Meet 2017 Colorado Sportswriter of the Year Mark Kiszla


Today's award spotlight is on NSMA 2017 Colorado Sportswriter of the Year, Mark Kiszla. During the past 12 months, Mark Kiszla celebrated his 25th anniversary as columnist at The Denver Post and his third NSMA award in last four years by covering the Winter Olympics in South Korea, where he ate live octopus.

Kiszla spoke with NSMA on winning his award, what he's looking forward to about awards weekend, and his start in the sports media industry.

NSMA: How does it feel to be recognized by your peers as Colorado Sportswriter of the Year?

Mark Kiszla: In a time when the landscape is ever-changing for many people in the sports journalism business, the recognition from NSMA is as welcome as a big hug from an old friend. Always a good thing. A very good thing.

NSMA: How many years have you been at your current place(s) of employment and what did you cover and/or what awards might you have won that may have prompted your peers to vote for you for this award?

MK: This is my 35th year at The Denver Post, and I celebrated my 25th year as a sports columnist in January. Fooled 'em for a long time. Never worked a day in my life. I am blessed. And grateful. In years past, have twice been named best sports columnist in the nation by The Society of Professional Journalists, and peers have twice nominated me for the Pulitzer Prize (Might add I was not named a Pulitzer finalist, but my mom thought it was pretty cool.). During time of explosion of sports media on internet serving the Denver market, it's constant challenge and great fun trying to keep pace from a position at a legacy journalism outlet that's working hard to evolve in the 21st century.
NSMA: What are you most looking forward to during the 59th NSMA Awards Weekend?

MK: I like toasting the success of great journalists. High-fives and fist pumps are good for the soul. But I like the chance to learn a little somethin' somethin' from the best in the business.
NSMA: How did you get your start in the sports media industry?

MK: Would not be a sports journalist today if not for the encouragement from a high-school teacher. Sarah McSwain. Here's to you, Ms. McSwain. Got busy working on my craft from first day on campus at the University of Missouri, and am grateful for the guidance of my peers, who taught me far more than I learned in any classroom. As is also the case with playing the piano or skiing, I've found the trial (and inevitable errors) of experience are the best teachers in journalism.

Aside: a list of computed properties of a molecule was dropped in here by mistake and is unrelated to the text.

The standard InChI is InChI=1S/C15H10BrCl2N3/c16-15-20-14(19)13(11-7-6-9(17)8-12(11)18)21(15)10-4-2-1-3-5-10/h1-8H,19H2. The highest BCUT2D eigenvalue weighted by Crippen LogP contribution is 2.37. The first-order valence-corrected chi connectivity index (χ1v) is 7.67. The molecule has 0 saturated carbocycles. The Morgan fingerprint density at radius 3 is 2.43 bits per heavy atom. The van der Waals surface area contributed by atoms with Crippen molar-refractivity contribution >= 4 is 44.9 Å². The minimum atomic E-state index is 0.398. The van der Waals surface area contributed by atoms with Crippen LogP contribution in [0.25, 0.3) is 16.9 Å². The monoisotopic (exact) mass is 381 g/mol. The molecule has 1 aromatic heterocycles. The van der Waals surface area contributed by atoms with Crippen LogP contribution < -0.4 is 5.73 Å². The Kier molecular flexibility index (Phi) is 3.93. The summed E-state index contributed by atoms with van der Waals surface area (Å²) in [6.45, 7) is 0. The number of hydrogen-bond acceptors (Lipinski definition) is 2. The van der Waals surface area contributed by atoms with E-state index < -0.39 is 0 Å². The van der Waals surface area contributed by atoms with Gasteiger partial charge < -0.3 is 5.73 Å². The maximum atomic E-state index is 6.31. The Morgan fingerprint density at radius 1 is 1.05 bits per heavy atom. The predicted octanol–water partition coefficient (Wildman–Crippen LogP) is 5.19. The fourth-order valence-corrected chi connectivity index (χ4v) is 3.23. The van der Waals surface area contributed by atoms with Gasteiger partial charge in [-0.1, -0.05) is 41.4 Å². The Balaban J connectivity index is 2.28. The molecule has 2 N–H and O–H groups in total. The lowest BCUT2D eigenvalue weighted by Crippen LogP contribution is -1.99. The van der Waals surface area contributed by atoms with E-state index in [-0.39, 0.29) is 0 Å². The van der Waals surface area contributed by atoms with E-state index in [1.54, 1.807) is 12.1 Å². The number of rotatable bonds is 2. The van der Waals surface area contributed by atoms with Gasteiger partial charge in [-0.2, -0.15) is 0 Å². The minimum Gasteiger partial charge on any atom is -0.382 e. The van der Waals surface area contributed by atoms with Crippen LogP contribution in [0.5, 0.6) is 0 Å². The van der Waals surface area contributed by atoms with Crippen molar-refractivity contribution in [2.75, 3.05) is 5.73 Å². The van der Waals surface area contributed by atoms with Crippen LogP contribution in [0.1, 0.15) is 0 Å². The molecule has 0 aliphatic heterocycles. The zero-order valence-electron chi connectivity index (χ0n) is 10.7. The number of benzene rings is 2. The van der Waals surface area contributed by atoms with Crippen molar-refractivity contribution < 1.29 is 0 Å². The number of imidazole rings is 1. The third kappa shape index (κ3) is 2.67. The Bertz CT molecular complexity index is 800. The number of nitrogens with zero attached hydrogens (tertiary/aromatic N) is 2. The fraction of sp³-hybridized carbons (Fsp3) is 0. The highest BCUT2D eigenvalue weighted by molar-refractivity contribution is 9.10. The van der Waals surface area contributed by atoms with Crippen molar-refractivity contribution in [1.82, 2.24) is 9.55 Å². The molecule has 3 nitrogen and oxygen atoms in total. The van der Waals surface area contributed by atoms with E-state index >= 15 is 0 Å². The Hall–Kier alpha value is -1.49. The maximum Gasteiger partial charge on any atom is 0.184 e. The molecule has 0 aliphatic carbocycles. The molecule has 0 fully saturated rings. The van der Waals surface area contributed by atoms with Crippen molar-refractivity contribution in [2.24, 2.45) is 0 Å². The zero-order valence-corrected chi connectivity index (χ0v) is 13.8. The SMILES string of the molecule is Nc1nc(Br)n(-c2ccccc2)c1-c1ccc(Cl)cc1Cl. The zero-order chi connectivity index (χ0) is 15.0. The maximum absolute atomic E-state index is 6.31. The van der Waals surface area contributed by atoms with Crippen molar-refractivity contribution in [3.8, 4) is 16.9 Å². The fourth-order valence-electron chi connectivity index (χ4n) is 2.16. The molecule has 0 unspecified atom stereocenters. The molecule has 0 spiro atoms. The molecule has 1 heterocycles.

NSMA: Who were some of your mentors in the industry?

MK: The late, great Shelby Strother was a legendary sports writer at The Denver Post when I walked through the door of newspaper in 1983. I don't expect anybody getting a start in the biz now would remember Shelby. But if you like the work of Wright Thompson at, you can get a glimpse of a kindred spirit to Shelby. Strother once gave me some very simple but valuable advice: "Don't be a one-trick pony." Translation: Be able to tell a story more than one way. Develop a wide array of skills beyond your comfort zone. And realize there's much more joy to be found in life than a job that can easily chew up 50 or 60 or 70 hours in your week.

NSMA: What’s the biggest highlight of your career in sports media? Why?

MK: I was a pretty fair track athlete. Not great. But I had crazy Olympic dreams as a kid. By the time I got to high school, I realized my legs weren't getting me to the Olympics. As a journalist, I have covered 11 Olympic Games. If there's an opportunity for a 12th time, I will laugh all the way to Japan and back.
NSMA: What advice would you give to someone starting in the sports media industry?

MK: Work on your craft. Get experience any way you can. And get somebody to pay you for all your hard work as soon as is humanly possible. There's really only one difference between being an amateur and a professional journalist. It requires talent and hard work to do both. The difference? Money. It's not easy to get paid in this biz. Always search for somebody that respects your talent enough to pay you.
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